Controversial theory of flavor pairing seeks to illuminate why foods go together well
Some foods taste good together, and others don’t. It’s a simple observation rooted in the complex biochemistry of human senses. During the past decade, an idea about why this is the case has been making the rounds among chefs, flavor chemists, and food scientists.
Flavour-pairing theory inspires avant-garde dishes, such as caramelized cauliflower with cocoa jelly.
The idea, which has several names but is often called flavor-pairing theory, is that foods that share important flavor compounds are likely to make a good pair. It has spurred a culinary movement and a company dedicated to helping the pros discover innovative pairings through chemistry. However, the concept is still in its infancy, and it’s not without vociferous criticism. Some critics tell C&EN that hard data supporting the idea are lacking and that taste is too complicated to boil down to a molecular rule of thumb. Other critics are more direct, as network analysis expert Maurits de Klepper of Amsterdam University College is in decrying flavor pairing as “a European fad” (Gastronomica, DOI: 10.1525/gfc.2012.11.4.55).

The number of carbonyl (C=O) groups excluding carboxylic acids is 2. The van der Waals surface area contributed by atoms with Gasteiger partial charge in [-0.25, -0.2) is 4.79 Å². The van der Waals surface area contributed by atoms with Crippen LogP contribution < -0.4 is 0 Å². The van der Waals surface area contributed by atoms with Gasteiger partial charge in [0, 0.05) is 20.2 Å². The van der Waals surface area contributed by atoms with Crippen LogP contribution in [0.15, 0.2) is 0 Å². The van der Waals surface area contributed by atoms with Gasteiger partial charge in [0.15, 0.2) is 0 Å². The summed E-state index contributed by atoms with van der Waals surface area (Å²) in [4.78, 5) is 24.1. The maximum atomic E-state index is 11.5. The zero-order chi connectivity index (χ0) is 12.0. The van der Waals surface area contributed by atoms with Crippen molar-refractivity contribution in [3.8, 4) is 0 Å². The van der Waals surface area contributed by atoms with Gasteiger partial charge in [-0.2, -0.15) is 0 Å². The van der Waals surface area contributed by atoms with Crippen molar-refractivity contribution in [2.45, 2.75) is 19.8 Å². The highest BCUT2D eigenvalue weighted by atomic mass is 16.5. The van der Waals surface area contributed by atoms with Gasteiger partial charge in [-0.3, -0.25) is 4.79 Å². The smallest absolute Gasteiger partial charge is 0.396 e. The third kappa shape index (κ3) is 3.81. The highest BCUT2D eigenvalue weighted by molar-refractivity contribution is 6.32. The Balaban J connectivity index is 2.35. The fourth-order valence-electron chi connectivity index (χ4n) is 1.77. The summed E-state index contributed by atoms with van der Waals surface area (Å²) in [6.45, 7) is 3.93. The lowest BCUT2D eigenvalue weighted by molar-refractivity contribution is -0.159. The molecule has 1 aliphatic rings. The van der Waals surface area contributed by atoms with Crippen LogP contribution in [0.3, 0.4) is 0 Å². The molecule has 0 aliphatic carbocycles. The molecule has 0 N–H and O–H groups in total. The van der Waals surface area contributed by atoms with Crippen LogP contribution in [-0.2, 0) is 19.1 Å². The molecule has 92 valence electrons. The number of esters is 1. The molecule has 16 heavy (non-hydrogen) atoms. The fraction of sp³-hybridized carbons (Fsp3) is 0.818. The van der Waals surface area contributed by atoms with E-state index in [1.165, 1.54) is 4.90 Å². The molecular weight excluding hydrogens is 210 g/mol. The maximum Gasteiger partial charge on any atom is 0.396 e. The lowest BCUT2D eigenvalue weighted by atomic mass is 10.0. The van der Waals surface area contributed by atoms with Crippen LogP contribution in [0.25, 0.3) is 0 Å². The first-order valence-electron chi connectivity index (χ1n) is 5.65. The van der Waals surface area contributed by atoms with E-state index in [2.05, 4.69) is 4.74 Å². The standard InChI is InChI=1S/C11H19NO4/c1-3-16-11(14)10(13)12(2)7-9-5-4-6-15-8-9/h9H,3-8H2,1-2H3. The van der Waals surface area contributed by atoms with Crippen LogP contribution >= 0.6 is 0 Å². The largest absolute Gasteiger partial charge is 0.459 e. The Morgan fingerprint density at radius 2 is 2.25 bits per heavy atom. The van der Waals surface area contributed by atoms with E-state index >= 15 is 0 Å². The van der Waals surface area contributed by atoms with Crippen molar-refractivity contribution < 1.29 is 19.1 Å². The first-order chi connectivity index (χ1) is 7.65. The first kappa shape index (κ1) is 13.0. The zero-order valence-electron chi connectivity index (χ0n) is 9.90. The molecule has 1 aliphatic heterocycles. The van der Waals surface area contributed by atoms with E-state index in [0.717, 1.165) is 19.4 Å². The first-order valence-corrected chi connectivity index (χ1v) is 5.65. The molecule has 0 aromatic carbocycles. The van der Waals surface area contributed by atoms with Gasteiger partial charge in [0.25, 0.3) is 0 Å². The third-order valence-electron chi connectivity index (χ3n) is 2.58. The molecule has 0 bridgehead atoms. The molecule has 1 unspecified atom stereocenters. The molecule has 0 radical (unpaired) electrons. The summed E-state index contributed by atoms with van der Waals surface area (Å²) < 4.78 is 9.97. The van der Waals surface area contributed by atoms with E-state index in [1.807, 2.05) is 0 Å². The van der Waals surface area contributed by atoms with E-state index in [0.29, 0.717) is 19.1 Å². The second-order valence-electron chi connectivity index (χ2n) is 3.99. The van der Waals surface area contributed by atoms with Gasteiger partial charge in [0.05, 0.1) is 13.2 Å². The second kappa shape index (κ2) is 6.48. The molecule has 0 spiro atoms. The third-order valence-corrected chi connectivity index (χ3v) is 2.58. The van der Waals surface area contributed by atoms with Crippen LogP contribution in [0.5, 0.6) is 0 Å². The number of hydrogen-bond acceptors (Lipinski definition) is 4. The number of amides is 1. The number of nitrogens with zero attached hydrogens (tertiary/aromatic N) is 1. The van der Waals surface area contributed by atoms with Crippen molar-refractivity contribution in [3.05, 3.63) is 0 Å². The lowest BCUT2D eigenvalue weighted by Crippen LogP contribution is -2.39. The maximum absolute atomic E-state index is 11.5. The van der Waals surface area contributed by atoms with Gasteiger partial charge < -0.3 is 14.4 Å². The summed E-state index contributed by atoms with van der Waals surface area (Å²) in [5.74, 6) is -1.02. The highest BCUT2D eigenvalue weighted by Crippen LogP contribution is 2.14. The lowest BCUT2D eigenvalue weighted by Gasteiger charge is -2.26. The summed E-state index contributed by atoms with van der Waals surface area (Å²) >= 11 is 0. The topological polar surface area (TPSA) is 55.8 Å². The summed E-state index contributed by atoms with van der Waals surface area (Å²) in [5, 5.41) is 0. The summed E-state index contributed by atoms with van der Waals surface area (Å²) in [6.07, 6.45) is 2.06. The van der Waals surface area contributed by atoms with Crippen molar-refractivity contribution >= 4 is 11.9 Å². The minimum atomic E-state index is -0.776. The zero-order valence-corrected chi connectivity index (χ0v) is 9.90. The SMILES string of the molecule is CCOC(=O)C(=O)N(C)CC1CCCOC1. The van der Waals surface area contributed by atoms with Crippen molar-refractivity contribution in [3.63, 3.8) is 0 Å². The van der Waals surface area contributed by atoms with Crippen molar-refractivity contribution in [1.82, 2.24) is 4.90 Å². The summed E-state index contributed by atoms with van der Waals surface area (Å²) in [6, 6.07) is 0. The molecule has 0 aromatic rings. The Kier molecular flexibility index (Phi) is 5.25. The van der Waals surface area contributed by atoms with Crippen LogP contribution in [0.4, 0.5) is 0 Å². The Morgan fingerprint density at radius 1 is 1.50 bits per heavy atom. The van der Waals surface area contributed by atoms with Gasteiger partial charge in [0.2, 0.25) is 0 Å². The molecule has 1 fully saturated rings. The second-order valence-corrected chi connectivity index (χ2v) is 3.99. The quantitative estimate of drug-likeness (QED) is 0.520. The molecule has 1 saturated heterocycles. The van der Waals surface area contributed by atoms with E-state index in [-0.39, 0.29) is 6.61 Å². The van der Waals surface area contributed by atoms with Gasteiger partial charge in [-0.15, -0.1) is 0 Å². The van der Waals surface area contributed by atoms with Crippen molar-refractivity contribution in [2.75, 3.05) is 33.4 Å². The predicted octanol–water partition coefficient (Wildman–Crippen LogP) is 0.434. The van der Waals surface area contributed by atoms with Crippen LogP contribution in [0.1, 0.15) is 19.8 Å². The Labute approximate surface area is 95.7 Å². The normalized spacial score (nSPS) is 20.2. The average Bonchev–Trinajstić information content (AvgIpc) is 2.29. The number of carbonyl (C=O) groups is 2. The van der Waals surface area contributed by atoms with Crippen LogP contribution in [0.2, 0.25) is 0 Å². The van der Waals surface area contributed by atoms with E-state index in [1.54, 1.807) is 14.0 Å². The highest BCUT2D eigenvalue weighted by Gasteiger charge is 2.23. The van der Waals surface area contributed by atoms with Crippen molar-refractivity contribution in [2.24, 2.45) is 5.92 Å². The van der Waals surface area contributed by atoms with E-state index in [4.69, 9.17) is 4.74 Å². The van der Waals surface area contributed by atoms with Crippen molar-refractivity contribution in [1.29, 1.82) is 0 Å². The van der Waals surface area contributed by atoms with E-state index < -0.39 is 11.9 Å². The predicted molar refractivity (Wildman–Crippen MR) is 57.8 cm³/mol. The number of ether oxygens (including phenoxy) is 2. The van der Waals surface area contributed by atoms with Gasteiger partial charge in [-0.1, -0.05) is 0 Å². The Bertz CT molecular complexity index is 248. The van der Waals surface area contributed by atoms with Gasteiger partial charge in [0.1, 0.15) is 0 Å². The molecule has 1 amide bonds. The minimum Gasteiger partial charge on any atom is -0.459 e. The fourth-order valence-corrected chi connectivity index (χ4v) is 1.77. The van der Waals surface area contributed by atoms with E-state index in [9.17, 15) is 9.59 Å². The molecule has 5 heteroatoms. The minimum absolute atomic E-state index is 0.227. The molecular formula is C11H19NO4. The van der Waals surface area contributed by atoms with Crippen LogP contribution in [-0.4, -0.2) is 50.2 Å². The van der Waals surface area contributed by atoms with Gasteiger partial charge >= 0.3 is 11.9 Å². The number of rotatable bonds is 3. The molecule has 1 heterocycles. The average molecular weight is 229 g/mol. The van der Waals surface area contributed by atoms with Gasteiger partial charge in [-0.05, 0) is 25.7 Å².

Original citation: Drahl, C. (2012). Molecular Gastronomy Cooks Up Strange Plate-Fellows, Chemical and Engineering News, 90, 25, p. 37-40.
In : Taste